Most significant architectural headaches we had with NHibernate involved some of the more complicated structures. We have an everything-in-one-table –modeled class hierarchy with a discriminator field and an XML column for subclass data storage. Getting this to work wasn’t exactly smooth, nor was parsing the same column into two distinct fields. I may get back to this in more detail if there’s interest.

Performance problems are one of the most common fears with ORMs. For us, query performance wasn’t really a problem – reckless use of lazy loading did result in some issues, but this is more a result of underconstrained data usage than a problem related to choice of ORM itself. We have a few scenarios where NHibernate’s query cache manipulations actually slow down some operations, and we had to work around that. Most of the time, NHibernate’s fairly intuitive system of specifying fetching strategies worked like a charm.

Perhaps the most head scratching was caused by cascading delete/updates and ordered lists with index values in the database. Each of those required special trickery and effort, and particularly complex update scenarios were considerably difficult to verify as working correctly. These are the definite drawbacks in using an ORM – the abstraction really gets in your way far more than it benefits. Of course, such extremes do not typically occur in the vast majority of the program code.

*) We never appointed a data layer architect. He just grew up to that role. We like it that way.

Lessons learned

NHibernate did a good job, but it did exhibit all the problems of an ORM. Man, that stuff is hard! I mean, both EF and NHibernate make it very easy to whip up the simple demo application. If you have a reasonably straightforward business application with few concurrency issues and low performance requirements, chances are an ORM will totally save you. If you have a high-volume application with severe execution time constraints, you will probably encounter details that you never wanted to hear about.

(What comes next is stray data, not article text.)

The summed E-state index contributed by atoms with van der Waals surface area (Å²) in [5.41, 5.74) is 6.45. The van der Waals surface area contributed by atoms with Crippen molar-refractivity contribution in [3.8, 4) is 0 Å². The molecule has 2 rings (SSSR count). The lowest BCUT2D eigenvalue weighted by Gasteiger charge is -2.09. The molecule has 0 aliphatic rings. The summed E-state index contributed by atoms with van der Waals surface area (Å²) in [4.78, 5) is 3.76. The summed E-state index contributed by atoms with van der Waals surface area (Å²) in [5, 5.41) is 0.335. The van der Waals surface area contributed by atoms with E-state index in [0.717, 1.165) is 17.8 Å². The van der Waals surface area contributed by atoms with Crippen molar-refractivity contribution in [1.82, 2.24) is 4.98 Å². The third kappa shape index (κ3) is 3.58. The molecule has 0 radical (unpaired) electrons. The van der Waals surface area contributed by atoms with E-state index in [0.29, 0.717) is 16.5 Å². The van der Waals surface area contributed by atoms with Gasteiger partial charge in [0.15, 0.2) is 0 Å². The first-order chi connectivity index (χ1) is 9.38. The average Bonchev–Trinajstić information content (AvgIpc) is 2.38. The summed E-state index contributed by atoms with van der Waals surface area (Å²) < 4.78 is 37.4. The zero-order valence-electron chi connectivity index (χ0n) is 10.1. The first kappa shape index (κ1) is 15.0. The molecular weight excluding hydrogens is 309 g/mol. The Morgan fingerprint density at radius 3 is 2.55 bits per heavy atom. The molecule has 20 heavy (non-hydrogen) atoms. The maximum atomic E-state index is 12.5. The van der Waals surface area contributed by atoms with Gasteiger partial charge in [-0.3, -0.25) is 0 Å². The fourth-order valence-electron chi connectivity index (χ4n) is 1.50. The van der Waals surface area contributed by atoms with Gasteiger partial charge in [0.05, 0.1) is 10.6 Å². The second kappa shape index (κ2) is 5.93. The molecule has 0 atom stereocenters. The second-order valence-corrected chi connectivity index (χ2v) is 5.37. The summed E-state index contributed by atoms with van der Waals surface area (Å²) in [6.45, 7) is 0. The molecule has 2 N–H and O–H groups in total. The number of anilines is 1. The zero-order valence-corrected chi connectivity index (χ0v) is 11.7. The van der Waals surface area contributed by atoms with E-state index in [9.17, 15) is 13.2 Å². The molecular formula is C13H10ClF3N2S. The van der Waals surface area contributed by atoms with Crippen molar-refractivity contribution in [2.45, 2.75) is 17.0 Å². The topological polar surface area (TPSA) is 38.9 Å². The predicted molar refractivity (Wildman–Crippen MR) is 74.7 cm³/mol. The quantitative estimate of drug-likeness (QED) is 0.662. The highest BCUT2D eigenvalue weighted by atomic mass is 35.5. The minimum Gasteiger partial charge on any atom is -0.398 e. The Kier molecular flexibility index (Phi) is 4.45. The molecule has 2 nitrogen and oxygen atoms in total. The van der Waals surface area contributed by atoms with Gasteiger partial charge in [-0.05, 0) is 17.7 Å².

imageI think the cost of using direct data access (data readers, commands and the like) is relatively linear compared to the project complexity. ORMs are much easier for a long time, but once you get to the hard end of the scale, their intricacies really start hurting you. I think this is particularly true for Entity Framework; for NHibernate, the availability of the source code provides some relief – or just just an extra measure of confidence – for the most extreme hacking scenarios.

Don’t pick an ORM to make things easier unless you’re dead certain that you’ll stay in the comfort zone of your competence. Of course, if you’re the resident EF/NHibernate surgeon, you’ll enjoy the benefits far further than a team full of newbies.

Personally, I wouldn’t change our basic decision to use NHibernate. However, I would be more judicious about our options in each particular point of the application – using an ORM somewhere does not necessarily mean it is the best thing to do everywhere. Also, I would make sure the ORM understanding is better disseminated inside the team – although not everybody needs to be able to fine-tune those fetch optimizations and lazy loads, everybody should understand the issues clearly enough to spot possible problems in reviews and other pre-deploy phases.


Up next, a week of vacation. Later in June, we’ll look into the back-end in more detail.

May 27, 2011 · Jouni Heikniemi · One Comment
Tags: , , , ,  · Posted in: .NET

One Response

  1. Heikniemi Hardcoded » deep dive #8: Resources and ORM - January 10, 2012

    […] we’re standing at the edge of the code pool. Let’s dive in! Good background reading: Deep dive #4 on ORM choice, deep dive #7 on database […]